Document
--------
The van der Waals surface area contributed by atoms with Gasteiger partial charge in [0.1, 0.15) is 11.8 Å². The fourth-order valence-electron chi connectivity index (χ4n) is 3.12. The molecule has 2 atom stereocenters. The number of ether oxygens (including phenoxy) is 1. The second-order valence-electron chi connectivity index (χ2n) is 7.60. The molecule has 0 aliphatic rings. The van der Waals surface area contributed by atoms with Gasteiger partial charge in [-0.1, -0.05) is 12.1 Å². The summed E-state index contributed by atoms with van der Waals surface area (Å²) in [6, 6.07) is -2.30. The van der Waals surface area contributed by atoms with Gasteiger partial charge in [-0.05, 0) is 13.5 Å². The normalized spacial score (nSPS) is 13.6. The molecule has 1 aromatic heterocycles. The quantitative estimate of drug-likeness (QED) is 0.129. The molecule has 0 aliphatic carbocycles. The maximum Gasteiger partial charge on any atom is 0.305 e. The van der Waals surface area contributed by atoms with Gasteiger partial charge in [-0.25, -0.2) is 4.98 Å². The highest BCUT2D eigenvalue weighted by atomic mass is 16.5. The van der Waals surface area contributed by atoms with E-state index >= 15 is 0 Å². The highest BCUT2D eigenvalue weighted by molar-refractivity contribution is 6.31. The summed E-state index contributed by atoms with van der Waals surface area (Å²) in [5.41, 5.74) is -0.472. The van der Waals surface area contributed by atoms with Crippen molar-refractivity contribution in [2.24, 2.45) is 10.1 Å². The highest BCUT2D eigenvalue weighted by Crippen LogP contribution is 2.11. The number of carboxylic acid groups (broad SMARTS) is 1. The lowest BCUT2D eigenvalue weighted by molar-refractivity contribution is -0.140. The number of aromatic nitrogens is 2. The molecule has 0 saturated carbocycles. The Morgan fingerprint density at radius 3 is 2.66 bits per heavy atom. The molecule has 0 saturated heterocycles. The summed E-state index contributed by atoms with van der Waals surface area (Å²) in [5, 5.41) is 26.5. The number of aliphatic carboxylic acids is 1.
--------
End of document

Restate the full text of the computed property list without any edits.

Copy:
The van der Waals surface area contributed by atoms with Gasteiger partial charge in [0.1, 0.15) is 11.8 Å². The fourth-order valence-electron chi connectivity index (χ4n) is 3.12. The molecule has 2 atom stereocenters. The number of ether oxygens (including phenoxy) is 1. The second-order valence-electron chi connectivity index (χ2n) is 7.60. The molecule has 0 aliphatic rings. The van der Waals surface area contributed by atoms with Gasteiger partial charge in [-0.1, -0.05) is 12.1 Å². The summed E-state index contributed by atoms with van der Waals surface area (Å²) in [6, 6.07) is -2.30. The van der Waals surface area contributed by atoms with Gasteiger partial charge in [-0.05, 0) is 13.5 Å². The normalized spacial score (nSPS) is 13.6. The molecule has 1 aromatic heterocycles. The quantitative estimate of drug-likeness (QED) is 0.129. The molecule has 0 aliphatic carbocycles. The maximum Gasteiger partial charge on any atom is 0.305 e. The van der Waals surface area contributed by atoms with Gasteiger partial charge in [-0.25, -0.2) is 4.98 Å². The highest BCUT2D eigenvalue weighted by atomic mass is 16.5. The van der Waals surface area contributed by atoms with E-state index >= 15 is 0 Å². The highest BCUT2D eigenvalue weighted by molar-refractivity contribution is 6.31. The summed E-state index contributed by atoms with van der Waals surface area (Å²) in [5.41, 5.74) is -0.472. The van der Waals surface area contributed by atoms with Crippen molar-refractivity contribution in [2.24, 2.45) is 10.1 Å². The highest BCUT2D eigenvalue weighted by Crippen LogP contribution is 2.11. The number of carboxylic acid groups (broad SMARTS) is 1. The lowest BCUT2D eigenvalue weighted by molar-refractivity contribution is -0.140. The number of aromatic nitrogens is 2. The molecule has 0 saturated carbocycles. The Morgan fingerprint density at radius 3 is 2.66 bits per heavy atom. The molecule has 0 saturated heterocycles. The summed E-state index contributed by atoms with van der Waals surface area (Å²) in [5, 5.41) is 26.5. The number of aliphatic carboxylic acids is 1.